The outstanding essays in this volume explore the interdependency of literature and history in seventeenth-century England. The relation of text to society is examined both as theory and as practice. The theoretical essays explore writing, reading, and the emergence of the aesthetic as historical phenomena of the seventeenth century. Other contributions examine cultural and political practices that fashioned the century: patronage, representations of authority, the socialization of party politics, and fables of power.
What is often separated as a distinct sphere of “literature” is returned to the contexts of other cultural and discursive practices. Using the shaping force of history on the imagination and the status of literature as historical evidence, the authors also claim the power of imaginative texts to mold as well as reflect history. Politics of Discourse not only increases our understanding of seventeenth-century England but also advances the study of subjects of interest to cultural critics of all historical periods: genre and canon, the interplay of institution and imagination, and the symbols of power.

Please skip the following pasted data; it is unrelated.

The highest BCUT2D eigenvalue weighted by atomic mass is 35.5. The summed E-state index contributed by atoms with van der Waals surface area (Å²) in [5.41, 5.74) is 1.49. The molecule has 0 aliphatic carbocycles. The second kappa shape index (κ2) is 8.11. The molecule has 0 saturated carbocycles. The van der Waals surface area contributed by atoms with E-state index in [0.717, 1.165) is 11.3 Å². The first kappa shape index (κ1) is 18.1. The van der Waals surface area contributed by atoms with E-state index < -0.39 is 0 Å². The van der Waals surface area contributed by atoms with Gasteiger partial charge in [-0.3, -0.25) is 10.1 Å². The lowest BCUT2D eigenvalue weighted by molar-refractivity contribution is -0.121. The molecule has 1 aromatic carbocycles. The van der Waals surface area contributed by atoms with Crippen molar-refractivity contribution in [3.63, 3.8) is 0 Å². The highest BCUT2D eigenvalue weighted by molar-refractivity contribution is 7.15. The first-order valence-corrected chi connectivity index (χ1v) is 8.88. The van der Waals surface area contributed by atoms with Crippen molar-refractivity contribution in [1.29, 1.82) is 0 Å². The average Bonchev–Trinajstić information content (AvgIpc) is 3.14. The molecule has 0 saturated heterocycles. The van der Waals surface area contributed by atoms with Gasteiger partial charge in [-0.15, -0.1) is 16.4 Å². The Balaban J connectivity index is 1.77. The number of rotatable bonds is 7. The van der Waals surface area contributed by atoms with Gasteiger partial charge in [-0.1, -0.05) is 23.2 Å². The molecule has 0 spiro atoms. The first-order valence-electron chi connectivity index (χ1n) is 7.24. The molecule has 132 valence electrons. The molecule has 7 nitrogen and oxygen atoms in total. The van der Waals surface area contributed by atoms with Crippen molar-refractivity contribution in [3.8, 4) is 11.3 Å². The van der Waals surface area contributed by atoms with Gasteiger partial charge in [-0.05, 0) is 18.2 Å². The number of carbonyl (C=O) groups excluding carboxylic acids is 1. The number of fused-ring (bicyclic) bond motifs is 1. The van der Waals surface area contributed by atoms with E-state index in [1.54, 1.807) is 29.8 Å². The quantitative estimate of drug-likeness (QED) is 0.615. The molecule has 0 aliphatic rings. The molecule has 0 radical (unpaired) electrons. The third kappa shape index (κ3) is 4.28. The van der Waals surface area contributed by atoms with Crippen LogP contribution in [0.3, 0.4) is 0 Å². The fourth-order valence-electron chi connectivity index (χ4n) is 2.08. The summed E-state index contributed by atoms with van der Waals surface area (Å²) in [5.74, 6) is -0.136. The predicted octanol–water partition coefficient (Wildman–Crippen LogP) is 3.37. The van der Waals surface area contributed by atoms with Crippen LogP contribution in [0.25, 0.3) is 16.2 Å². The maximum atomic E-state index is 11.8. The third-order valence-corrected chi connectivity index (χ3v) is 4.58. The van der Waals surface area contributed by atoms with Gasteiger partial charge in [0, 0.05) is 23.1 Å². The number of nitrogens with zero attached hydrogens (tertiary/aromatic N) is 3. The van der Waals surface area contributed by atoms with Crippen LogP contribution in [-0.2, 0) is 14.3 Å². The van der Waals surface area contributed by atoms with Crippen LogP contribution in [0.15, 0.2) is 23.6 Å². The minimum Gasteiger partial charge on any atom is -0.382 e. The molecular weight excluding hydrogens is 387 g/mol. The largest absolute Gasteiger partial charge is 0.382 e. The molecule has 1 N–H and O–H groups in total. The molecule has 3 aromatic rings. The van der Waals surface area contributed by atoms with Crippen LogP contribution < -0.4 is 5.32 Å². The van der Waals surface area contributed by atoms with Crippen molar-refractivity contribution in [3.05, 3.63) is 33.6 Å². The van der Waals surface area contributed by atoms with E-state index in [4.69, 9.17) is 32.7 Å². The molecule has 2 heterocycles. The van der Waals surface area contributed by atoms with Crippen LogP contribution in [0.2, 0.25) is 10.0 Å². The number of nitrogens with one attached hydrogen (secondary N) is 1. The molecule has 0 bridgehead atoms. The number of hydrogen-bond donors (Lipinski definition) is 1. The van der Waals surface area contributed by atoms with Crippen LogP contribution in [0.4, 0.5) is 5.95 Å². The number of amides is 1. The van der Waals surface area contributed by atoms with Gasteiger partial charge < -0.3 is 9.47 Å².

Barbara K. Lewalski
J. G. A. Pocock
Mary Ann Radzinowicz
Steven N. Zwicker
This title is part of UC Press's Voices Revived program, which commemorates University of California Press’s mission to seek out and cultivate the brightest minds and give them voice, reach, and impact. Drawing on a backlist dating to 1893, Voices Revived makes high-quality, peer-reviewed scholarship accessible once again using print-on-demand technology. This title was originally published in 1987.